ilclent and approved brake exists, I am not
Informed. Several have elsewhere been
tested and discarded. It Is the policy of
the Transit Company to adopt as speedier
as may be consistent with a just concern
for the safety of Its passengers (to whom it
1" holdeu in the highest decree of care), the
Interests of the public and its own abilities,
all tested ami approved appliances that will
Inure to the safe and tlllclcnt operation of
"It would not be prudent business man
agement to equip all of Its cars with ex
perimental brakes; that Is. brakes that had
not stood the test of applied use for quite
a period of time. There are many Inventors
In the tleld. and each one. In the conceit of
self-interest, urges his for adoption.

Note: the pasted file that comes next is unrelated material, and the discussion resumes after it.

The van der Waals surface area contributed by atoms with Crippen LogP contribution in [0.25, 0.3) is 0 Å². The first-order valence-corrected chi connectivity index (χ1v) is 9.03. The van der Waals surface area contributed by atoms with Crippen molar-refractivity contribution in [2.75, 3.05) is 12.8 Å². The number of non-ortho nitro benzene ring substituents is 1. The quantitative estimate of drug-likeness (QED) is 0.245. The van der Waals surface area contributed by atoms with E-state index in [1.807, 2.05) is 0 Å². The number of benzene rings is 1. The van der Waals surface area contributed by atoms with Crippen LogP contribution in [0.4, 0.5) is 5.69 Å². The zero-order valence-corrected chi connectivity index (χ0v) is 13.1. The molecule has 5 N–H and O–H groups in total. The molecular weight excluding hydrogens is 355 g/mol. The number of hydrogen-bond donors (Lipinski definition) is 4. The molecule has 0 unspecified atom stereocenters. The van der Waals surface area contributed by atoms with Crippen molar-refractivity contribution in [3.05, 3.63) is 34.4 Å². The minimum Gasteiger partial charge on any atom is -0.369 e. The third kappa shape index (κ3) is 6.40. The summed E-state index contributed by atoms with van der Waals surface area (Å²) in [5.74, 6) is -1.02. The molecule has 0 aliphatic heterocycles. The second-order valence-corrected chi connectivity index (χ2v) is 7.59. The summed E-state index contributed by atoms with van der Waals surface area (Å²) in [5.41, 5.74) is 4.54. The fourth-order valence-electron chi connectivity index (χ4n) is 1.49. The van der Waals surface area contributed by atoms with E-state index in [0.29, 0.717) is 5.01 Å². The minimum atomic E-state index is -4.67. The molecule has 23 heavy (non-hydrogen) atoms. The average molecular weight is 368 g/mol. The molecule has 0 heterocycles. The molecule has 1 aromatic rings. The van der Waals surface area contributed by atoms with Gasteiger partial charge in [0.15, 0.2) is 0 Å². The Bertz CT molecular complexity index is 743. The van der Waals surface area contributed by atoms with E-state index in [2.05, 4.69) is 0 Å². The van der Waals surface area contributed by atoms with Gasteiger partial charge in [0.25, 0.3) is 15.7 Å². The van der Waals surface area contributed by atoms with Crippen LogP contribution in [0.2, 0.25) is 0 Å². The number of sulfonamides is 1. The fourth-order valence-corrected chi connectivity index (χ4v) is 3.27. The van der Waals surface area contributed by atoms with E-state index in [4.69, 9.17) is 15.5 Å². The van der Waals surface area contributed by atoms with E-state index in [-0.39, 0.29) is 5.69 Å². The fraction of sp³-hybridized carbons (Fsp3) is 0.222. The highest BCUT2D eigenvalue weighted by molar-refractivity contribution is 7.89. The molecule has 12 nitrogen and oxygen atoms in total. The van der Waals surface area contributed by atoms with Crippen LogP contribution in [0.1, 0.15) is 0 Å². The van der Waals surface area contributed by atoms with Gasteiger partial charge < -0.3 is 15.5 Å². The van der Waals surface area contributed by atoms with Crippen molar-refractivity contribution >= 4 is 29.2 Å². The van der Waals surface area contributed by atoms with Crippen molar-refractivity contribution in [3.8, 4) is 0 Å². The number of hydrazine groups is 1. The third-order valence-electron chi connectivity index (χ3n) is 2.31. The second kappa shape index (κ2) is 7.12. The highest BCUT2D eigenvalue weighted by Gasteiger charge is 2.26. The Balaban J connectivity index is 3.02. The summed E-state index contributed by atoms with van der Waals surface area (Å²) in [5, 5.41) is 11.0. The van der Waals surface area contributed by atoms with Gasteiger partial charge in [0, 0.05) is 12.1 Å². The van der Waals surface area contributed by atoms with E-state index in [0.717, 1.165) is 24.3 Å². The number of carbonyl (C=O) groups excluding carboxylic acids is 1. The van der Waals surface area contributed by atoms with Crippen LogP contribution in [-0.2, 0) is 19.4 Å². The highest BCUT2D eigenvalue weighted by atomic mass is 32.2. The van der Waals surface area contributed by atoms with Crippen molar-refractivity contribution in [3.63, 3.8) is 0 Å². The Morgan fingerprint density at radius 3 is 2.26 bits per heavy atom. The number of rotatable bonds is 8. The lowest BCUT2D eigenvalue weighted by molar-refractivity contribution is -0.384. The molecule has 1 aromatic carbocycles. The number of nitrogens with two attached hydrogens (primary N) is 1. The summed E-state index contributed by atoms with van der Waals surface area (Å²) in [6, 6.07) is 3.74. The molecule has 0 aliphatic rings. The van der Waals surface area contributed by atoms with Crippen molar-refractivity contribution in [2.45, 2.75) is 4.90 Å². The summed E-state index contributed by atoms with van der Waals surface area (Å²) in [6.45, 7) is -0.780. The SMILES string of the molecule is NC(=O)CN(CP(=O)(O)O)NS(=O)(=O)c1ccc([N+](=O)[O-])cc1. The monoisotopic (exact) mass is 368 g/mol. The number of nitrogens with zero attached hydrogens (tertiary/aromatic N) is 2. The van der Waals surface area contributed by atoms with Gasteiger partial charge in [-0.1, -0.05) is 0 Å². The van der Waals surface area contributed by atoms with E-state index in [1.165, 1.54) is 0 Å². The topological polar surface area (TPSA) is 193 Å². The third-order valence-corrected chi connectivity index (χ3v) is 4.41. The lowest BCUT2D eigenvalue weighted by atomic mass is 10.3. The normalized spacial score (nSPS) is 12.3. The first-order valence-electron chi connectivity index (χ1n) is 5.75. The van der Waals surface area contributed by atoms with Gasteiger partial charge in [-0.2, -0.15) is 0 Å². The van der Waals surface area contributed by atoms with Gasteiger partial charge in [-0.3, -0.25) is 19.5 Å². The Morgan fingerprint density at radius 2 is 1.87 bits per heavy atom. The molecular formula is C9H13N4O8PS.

"I am advised that there Is a patented
mechanical brake In which a very consid
erable local Interest Is taken, ani which
may be urged upon the nttntlon of your
beard. It would cost the Transit Com
pany $400,009. to be expended within sixty
dajs, to put this untried brake upon its
cars. If it failed In practical use your
board could, under the ordinance which
you cite, discredit it within sixty days ana
impose another expenditure as great with
in another sixty days, and so on every
slxtv days In the year.
"Vou observe from this that It Is Im
portant that this company proceed with
the usual business caution, with tests and
exoerlments. before submitting for the con
sideration of your honorable board utiy
brake which it would commend."
SAYS TENANTS DAMAGED HOUSE
William H. O'Brien Sues for
Amount Paid for Repairs.
The suit of William H. O'Brien against
Mr. and Mrs. Frank Roberts of No. 2300
Dickson street, an action for damages al
leged to have been done hy the defendants '
to a house belonging to Mr. O'Brien, which j
they formerly occupied. Is set for trial In
THE 3?J5tlft T-CSflTirrffS'TP' SRr Tr.-..,....
- --- -- - mm ' -- " wm- T" " y i- va -i - i fciTq
CGcGV The obIt PonltWe Cure for Llqnor BrlBklog, Morphine nnd nthrrXar